"We're late. We should have [changed Barbie] a long time ago," said Kim Culmone, vice president of design for Barbie at Mattel, in the new Hulu documentary, "Tiny Shoulders: Rethinking Barbie."
I agree with Culmone — I'm one of the many frustrated women who grew up playing with Barbies who has repeatedly called for the company to update the weirdly proportioned doll. Mattel finally did that when they introduced petite, tall and curvy versions of Barbie in 2016. At the time, I was begrudging with my praise of the changes.
But the new documentary makes a strong case for walking a mile in someone else's shoes to understand their choices, as well as the myriad challenges of change. The film takes us inside the design and promotion machine at Mattel, and begins when the Barbie team first pursues the idea of seriously modifying Barbie's body with a new design.
It was fascinating to watch the internal dynamics of the women who work on Barbie — and it's an almost entirely female team, which was a surprise. It was also gratifying to see that like so much in life, our own experiences do reflect how we see the world. Culmone, the chief designer behind the Barbie brand, isn't the size and shape of a Barbie. She talked about how she grew up playing with the dolls and how it affected her as both a little girl and now as a gay woman who understands how important representation is.
The documentary reminds viewers that Barbie is made and designed by human beings who can make her look however they want. She is a purposefully designed toy that can change with the times. (Photo: Courtesy Hulu)
Most of Team Barbie wanted to modernize the doll, but not everyone agreed with Culmone that the time was nigh. Hearing the reasons why Michelle Chidoni, vice president of communications for Barbie, thought Barbie should stay as she was, was enlightening. Mostly it seemed there was a lot of fear about changing such an iconic brand, especially negative reactions. Chidoni later changed her mind, but hearing from a young woman who had a more conservative view of the doll was thought-provoking. We don't often get to hear respectful, nuanced conversations between change-makers and change-resisters, and listening in on that aspect of the story was one of my favorite parts of the documentary.
There were real challenges to making the Barbie-body changes. I never thought of the complications in designing Barbie dolls of various sizes — what about sharing clothes and shoes among dolls, and how she fits in her townhouse or her cool convertible?
"A lot of people see the product on the shelf and think: 'Just change it!'" said Culmone in the film. "But it's a huge operational undertaking. You're talking about a system of play that for 56 years has existed in simplicity — meaning the clothes fit, everybody fits in the car, the elevator. But when you are talking about a doll that is taller or a doll that is curvier, our entire system of play has to shift."
But shift it did. It had to — Mattel had waited too long already, and sales were tanking as parents turned their back on the doll. There's a reason second-wave feminists literally chanted "I am not a Barbie doll!" when they protested. Barbie represents a lot more than just a doll when you consider that more than 90 percent of girls growing up in America have at least one of them. Hearing from feminist leaders about their thoughts on Barbie broke up the narrative of how the Mattel team made their changes.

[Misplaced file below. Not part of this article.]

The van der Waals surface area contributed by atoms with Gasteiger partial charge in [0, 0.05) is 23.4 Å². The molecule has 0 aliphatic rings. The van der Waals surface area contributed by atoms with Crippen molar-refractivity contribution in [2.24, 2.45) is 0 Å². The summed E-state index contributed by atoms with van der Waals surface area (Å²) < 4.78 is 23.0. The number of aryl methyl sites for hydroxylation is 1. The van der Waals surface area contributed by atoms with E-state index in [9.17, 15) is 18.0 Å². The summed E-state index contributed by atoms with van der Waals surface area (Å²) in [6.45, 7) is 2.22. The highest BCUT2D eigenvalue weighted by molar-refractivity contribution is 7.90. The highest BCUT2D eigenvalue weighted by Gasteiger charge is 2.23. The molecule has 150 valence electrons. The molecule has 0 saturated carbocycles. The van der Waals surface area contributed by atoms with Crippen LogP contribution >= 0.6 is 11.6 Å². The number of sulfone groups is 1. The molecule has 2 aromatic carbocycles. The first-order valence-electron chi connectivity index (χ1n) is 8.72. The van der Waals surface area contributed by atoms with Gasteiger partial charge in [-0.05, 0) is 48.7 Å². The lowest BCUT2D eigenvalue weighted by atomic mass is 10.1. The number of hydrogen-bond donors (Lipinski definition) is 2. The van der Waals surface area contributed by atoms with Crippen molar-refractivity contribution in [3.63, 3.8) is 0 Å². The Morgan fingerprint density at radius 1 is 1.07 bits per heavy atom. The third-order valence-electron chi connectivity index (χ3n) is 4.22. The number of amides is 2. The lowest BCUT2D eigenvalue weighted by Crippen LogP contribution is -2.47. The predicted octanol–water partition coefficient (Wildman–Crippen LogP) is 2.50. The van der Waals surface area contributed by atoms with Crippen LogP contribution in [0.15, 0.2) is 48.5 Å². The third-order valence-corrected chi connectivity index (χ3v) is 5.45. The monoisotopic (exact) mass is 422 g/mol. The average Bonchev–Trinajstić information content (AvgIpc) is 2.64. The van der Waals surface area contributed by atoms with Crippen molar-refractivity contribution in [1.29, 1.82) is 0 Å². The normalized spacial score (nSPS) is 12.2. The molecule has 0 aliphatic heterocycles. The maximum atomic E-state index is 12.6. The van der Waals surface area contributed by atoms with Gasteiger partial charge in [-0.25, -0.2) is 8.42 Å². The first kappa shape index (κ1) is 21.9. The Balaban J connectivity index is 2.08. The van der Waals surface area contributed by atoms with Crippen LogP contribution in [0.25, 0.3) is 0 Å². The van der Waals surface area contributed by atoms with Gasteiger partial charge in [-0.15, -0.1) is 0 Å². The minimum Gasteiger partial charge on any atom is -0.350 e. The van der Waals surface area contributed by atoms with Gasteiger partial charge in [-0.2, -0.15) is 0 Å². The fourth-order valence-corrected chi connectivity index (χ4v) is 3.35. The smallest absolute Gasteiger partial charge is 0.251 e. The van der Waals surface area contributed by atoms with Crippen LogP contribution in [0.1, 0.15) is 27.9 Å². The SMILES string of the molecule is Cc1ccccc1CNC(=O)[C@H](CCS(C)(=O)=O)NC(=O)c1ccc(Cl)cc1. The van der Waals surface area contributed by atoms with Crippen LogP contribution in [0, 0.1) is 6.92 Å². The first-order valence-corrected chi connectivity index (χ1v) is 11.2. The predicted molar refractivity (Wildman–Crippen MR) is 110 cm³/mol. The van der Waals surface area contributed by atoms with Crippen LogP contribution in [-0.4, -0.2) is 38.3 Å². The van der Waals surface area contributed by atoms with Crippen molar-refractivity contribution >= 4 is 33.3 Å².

"Barbie is this icon that we have in our toy box. Mattel perpetuated this image and has done so for decades, and unapologetically so. And they've resisted critique," said author Roxane Gay.
Barbie's complicated creator
And then there's the curiously complicated woman behind the original Barbie: Ruth Handler cofounded Mattel with her husband. She was an unusual woman for her time. She pushed hard to get Barbie dolls into the world — at the time there were no grown-up fashion dolls for kids to play with, only baby dolls. Handler saw Barbie as a way for a little girl to imagine the kind of woman she wanted to be in a time when being a Mrs. meant leaving the public sphere.
Handler did the opposite, as detailed in the documentary, running Mattel alongside her husband and a third partner. She was, in a word, ambitious.
"I don't know what was driving me, but I needed to prove myself from the day I was born," said Handler. In fact, she was frustrated by many of the very things that Barbie was later accused of promoting. "I loved being a mother. But I was fit to be tied staying at home, I hated that. Knowing how to cook, and keep a good house. Oh, sh**," she said of expectations for women when she was young, "It was awful."
But Barbie turned into a juggernaut, earning Mattel millions, and whatever influence Handler may have had was overshadowed by other ideas. Along with making the toy company lots of money, Barbie became a cultural touchstone for most of America's women, and not a few men as well.
Even Culmone admits Barbie is powerful, which is probably why she took the job of changing her so seriously. "Barbie is the only doll that can sit front-row at a fashion show AND be the subject of feminist theory classes AND create such polarizing dialog in culture," she said.
"Tiny Shoulders" begins streaming on April 27 only on Hulu.